United States District Court, N.D. Oklahoma
OPINION AND ORDER
TERENCE C. KERN UNITED STATES DISTRICT JUDGE
the Court is Petitioner Edwin Jermaine Daniels' habeas
corpus petition under 28 U.S.C. § 2254 (Dkt. 1).
Petitioner challenges his Tulsa County District Court
convictions for burglary, armed robbery, and assault, No.
CF-2012-4773. Dkt. 1 at 1. For the reasons below, the Court
will deny the petition.
case stems from a series of home invasions during the summer
of 2012. Dkt. 9-1 at 8-25. Between June 17, 2012 and July 26,
2012, Petitioner and a co-conspirator entered six homes and
robbed the occupants at gunpoint. Id. In most cases,
the occupants were also bound or confined until the men
exited the home. Id. Police eventually apprehended
Petitioner at his girlfriend's apartment complex, where
they discovered a number of televisions and other stolen
goods. Dkt. 10-5 at 91-93.
October 24, 2012, the State filed a 26-count Indictment
(Information) against Petitioner and co-conspirator Michael
Darnell Hillard. Dkt. 10-13 at 69. The charges included,
inter alia, first degree burglary, robbery with a firearm,
kidnapping, and assault. Id. Following a jury trial,
Petitioner was convicted of the following counts:
(Counts 1, 10, 18, 20, and 23): first degree burglary (Okla.
Stat. tit. 21, § 1431);
(Counts 2, 11, 15, 21, and 24): robbery with a firearm (Okla.
Stat. tit. 21, § 801);
(Count 19): attempted robbery with a firearm (Okla. Stat.
tit. 21, § 801);
(Counts 3 and 25): assault while masked or disguised (Okla.
Stat. tit. 21, § 1303); and
(Counts 12 and 16): kidnapping (Okla. Stat. tit. 21, §
9-3 at 1. In accordance with the jury's recommendation,
the state court sentenced Petitioner to a total term of 307
years imprisonment. Dkt. 10-12 at 6-10.
perfected a direct appeal to the Oklahoma Court of Criminal
Appeals (“OCCA”). Dkt. 9-1. His appellate counsel
raised three propositions of error:
(Propositions 1, 2, and 4): Instructional error.
(Proposition 3): Prosecutorial misconduct.
(Proposition 5): Ineffective assistance of counsel.
Id. at 2. By a Summary Opinion entered May 26, 2015,
the OCCA found that the state court erred by instructing the
jury about a mandatory $10, 000 fine and vacated the fines.
Id. at 4. The OCCA determined the remaining jury
instructions were proper; the prosecutor did not commit
misconduct; and trial counsel provided capable assistance.
Id. The OCCA therefore affirmed Petitioner's
conviction and sentence. Id.
filed the instant § 2254 Petition (Dkt. 1) on February
2, 2016. He identifies essentially the same grounds for
relief as he raised on appeal. Respondent filed a Response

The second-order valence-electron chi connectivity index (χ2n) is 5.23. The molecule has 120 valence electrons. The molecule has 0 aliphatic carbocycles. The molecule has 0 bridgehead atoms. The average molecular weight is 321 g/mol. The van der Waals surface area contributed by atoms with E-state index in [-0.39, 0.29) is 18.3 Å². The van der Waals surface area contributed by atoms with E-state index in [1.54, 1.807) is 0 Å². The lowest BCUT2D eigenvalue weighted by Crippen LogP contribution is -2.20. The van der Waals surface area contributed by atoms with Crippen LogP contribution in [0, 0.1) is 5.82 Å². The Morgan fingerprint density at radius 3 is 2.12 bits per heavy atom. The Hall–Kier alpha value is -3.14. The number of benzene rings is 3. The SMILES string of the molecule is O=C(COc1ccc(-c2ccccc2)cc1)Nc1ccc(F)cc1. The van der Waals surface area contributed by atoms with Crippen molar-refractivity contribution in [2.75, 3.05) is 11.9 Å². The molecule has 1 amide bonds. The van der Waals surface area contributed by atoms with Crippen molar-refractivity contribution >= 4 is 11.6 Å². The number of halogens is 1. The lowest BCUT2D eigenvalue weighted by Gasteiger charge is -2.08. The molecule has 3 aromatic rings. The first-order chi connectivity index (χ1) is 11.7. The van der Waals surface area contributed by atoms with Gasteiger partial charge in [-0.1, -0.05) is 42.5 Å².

(Dkt. 9) along with copies of the state court record (Dkt.
10). Respondent concedes, and the Court finds, that the
petition is timely and the exhaustion requirement is
satisfied. See Dkt. 9 at 3; see also 28
U.S.C. §§ 2244(d)(1), 2254(b)(1)(A). The matter is
ready for a merits review.
Antiterrorism and Effective Death Penalty Act (AEDPA) governs
this Court's review of petitioner's habeas claims.
See 28 U.S.C. § 2254. Relief is only available
under the AEDPA where the petitioner “is in custody in
violation of the Constitution or laws or treaties of the
United States.” 28 U.S.C. § 2254(a). Further,
because the OCCA already adjudicated petitioner's claims,
this Court may not grant habeas relief unless he demonstrates
that the OCCA's ruling: (1) “resulted in a decision
that was contrary to . . . clearly established Federal law as
determined by Supreme Court of the United States, ” 28
U.S.C. § 2254(d)(1); (2) “resulted in a decision that
. . . involved an unreasonable application of clearly
established Federal law, ” id.; or (3)
“resulted in a decision that was based on an
unreasonable determination of the facts” in light of
the record presented to the state court, id. at
determine whether a particular decision is ‘contrary
to' then-established law, a federal court must consider
whether the decision ‘applies a rule that contradicts
[such] law' and how the decision ‘confronts [the]
set of facts' that were before the state court.”
Cullen v. Pinholster,563 U.S. 170, 182 (2011)
(alterations in original) (quotations omitted). When the
state court's decision “identifies the correct
governing legal principle in existence at the time, a federal
court must assess whether the decision ‘unreasonably
applies that principle to the facts of the prisoner's
case.” Id. (quotations omitted).
Significantly, an “unreasonable application of”
clearly established federal law under § 2254(d)(1)
“must be objectively unreasonable, not merely
wrong.” White v. Woodall, 134 S.Ct. 1697, 1702
(2014) (quotations omitted). “[E]ven clear error will
not suffice.” Id. Likewise, under §
2254(d)(2), “a state-court factual determination is not
unreasonable merely because the federal habeas court would